Jeffrey Hummel has a good article about the relationship between money and interest rates. I think that there is a bit too much emphasis on the thought experiment of a permanent change in the growth rate of the quantity of money. I have become more and more focused on a situation where the quantity of money is endogenous because the monetary regime targets something else. Sometimes I focus on the growth path of nominal GDP. That is because I am very interested in the characteristics of such a regime. I also think about a target for the inflation rate, because that appears to be a key characteristic of really existing monetary regimes.
Given these other targets, what happens when there is a temporary increase (or decrease) in the quantity of money? No longer are we working out the equilibration process of a permanent change in the growth path of the quantity of money. What happens when the quantity of money rises, and those holding the money expect the increase to be reversed because it is inconsistent with the nominal anchor?
Hummel's argument is very consistent with the Market Monetarist notion that permanent changes in the quantity of money impact spending on output. Much of the argument that changes in money growth do not impact interest rates very much depends on a prompt impact on spending on output and the consequent change in inflation and real output growth. It is much less consistent with a simplistic New Keynesian approach where monetary policy is a lower interest rate, which results in higher real consumption and real output, and so an output gap that leads to higher inflation.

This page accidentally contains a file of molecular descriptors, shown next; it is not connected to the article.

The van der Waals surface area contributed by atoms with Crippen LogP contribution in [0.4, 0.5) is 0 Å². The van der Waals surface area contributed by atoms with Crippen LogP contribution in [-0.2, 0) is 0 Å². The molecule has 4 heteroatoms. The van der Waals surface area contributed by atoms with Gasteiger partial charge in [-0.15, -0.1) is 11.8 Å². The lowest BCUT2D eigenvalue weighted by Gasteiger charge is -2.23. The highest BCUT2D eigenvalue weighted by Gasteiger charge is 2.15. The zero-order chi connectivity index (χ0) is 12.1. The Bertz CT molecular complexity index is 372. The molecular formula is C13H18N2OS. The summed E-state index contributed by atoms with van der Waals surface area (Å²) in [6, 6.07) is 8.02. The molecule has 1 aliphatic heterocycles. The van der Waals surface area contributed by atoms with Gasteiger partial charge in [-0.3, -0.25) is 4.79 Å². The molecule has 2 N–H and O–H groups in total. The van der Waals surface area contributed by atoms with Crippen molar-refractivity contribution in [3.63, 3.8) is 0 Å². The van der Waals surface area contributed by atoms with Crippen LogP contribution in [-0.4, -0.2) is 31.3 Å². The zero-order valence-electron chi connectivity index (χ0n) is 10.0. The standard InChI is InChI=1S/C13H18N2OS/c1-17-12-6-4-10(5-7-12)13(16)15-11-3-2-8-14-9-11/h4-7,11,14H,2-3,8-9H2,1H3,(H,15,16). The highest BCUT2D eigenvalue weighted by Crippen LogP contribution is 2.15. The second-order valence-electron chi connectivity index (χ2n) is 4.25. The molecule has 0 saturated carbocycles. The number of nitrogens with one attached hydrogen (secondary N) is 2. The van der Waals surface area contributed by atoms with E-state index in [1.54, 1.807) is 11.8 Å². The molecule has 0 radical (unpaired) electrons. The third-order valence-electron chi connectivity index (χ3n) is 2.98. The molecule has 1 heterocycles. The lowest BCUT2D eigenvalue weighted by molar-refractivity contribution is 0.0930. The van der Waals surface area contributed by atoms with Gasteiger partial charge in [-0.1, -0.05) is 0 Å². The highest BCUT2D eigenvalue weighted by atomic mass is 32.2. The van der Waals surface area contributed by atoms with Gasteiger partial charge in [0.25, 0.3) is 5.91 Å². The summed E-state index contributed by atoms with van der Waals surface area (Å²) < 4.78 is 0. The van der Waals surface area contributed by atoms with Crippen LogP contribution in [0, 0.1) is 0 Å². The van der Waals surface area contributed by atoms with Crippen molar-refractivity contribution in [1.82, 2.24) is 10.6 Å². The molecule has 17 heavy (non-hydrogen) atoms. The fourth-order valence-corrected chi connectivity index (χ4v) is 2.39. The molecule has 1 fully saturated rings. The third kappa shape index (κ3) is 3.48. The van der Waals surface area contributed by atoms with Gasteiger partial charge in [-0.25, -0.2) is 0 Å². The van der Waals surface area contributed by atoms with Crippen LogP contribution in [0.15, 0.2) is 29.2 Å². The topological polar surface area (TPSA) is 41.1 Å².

It is wrongheaded to combine these two views and say that an expansionary monetary policy will not lower interest rates, and because interest rates don't fall, real expenditure and real output won't rise and so inflation won't rise, and therefore the sum of real output and inflation, nominal GDP growth, will not rise. There is a contradiction there. It is the more rapid growth in real output and inflation that eventually reverses any decrease in interest rates, and in the extreme, leave interest rates unchanged despite more rapid money growth.
But if the nominal anchor is such that an increase in the quantity of money must be temporary, and so there will be little or no increase in spending on output and so little or no inflation or additional real growth, then what does the unusually high quantity of money imply for interest rates?